UNCTAD makes some operational proposals, which would need multilateral approval.
– Expand the use of Special Drawing Rights (SDRs) to support national development strategies in developing countries through a truly internationally governed reserve system. As a minimum, developing countries’ fiscal space should be supported by the equivalent of $1 trillion of Special Drawing Rights (SDRs) to meet current liquidity constraints.
– Financial support to strengthen the emergency health response to COVID-19 in developing countries through a Marshall Plan for health recovery financed through increased development assistance commitments, international fiscal reform, and enhanced multilateral financing mechanisms, on a scale that builds resilience and stimulates recovery.
– An International Public Credit Rating Agency to provide objective assessments based on experience of the creditworthiness of sovereign countries and corporations, including developing countries, and to promote global public well being. This would also help to promote competition in a highly concentrated private market.
– A Global Debt Authority to prevent recurring liquidity crises from turning into serial defaults of sovereign issuers. Such an authority would build an institutional repository on sovereign debt restructuring. It would also oversee the establishment of a publicly accessible global register of loan and debt data on sovereign debt restructuring. It would also develop a project for a comprehensive and transparent international legal and institutional framework to govern automatic temporary standstills on sovereign debt repayments in times of crisis and to manage sovereign debt restructuring in a fair, efficient, and transparent manner.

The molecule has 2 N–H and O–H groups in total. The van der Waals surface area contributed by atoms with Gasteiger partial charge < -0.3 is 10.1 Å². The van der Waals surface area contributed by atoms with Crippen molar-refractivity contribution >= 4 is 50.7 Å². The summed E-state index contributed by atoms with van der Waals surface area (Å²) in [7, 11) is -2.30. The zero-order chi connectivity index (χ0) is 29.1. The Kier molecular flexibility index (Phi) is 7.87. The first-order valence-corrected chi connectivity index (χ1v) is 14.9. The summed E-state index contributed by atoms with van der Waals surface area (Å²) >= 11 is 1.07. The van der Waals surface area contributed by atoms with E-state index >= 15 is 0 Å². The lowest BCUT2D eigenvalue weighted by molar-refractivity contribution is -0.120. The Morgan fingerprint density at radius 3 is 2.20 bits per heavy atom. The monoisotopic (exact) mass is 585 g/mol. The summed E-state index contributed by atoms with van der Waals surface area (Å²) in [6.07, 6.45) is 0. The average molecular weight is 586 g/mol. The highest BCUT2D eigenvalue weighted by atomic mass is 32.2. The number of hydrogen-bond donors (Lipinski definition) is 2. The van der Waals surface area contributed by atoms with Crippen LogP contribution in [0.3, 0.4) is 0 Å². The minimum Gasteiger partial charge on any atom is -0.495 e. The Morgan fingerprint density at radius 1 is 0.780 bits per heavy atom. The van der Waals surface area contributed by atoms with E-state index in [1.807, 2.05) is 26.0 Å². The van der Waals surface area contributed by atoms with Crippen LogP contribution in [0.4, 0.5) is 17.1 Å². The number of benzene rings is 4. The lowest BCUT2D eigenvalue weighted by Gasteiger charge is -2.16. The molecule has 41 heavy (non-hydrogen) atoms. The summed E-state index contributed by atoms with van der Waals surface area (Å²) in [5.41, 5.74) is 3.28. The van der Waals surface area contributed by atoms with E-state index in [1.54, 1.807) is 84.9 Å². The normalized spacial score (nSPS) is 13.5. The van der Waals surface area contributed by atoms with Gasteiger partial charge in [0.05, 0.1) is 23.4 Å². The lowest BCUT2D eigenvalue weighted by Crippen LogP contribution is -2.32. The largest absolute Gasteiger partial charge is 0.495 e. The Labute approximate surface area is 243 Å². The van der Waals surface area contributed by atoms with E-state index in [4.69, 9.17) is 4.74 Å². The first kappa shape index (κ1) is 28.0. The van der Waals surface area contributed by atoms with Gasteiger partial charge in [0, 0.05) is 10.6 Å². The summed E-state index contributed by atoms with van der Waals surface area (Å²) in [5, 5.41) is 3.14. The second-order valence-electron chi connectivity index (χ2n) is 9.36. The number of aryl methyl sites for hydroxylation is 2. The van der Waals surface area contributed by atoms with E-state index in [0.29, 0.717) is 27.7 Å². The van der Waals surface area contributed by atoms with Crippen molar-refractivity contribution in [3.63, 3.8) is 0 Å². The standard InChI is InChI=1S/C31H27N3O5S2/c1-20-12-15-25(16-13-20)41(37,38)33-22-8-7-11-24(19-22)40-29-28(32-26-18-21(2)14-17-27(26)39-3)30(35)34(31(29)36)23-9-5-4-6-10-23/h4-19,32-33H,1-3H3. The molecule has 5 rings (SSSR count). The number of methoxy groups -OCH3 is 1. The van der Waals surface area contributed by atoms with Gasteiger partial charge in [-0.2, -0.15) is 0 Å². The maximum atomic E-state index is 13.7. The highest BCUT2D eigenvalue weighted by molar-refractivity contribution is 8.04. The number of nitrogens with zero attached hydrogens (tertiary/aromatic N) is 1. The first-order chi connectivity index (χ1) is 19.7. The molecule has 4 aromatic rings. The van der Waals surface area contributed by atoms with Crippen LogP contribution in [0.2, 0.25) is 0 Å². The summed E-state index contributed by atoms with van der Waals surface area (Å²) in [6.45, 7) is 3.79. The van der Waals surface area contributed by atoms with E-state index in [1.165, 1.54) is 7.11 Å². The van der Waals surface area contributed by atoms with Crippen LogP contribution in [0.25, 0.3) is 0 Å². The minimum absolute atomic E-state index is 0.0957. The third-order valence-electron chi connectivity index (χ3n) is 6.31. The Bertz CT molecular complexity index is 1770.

Until recently, those who supported ideas such as those mentioned here were inevitably marginalised, both in the political and academic spheres. It has taken two historical crises for even international institutions to begin to take note of the glaring failures of the dominant theories. The unprecedented emergency of the pandemic led governments to take decisions that were completely at odds with what had been preached until now, but many voices from the bastions of power rushed to specify that these were provisional measures due to the state of emergency, suggesting that, once the crisis was over, there would be a return to “conventional wisdom”. Wrong ideas die hard when they serve to justify the privileges of the ruling classes.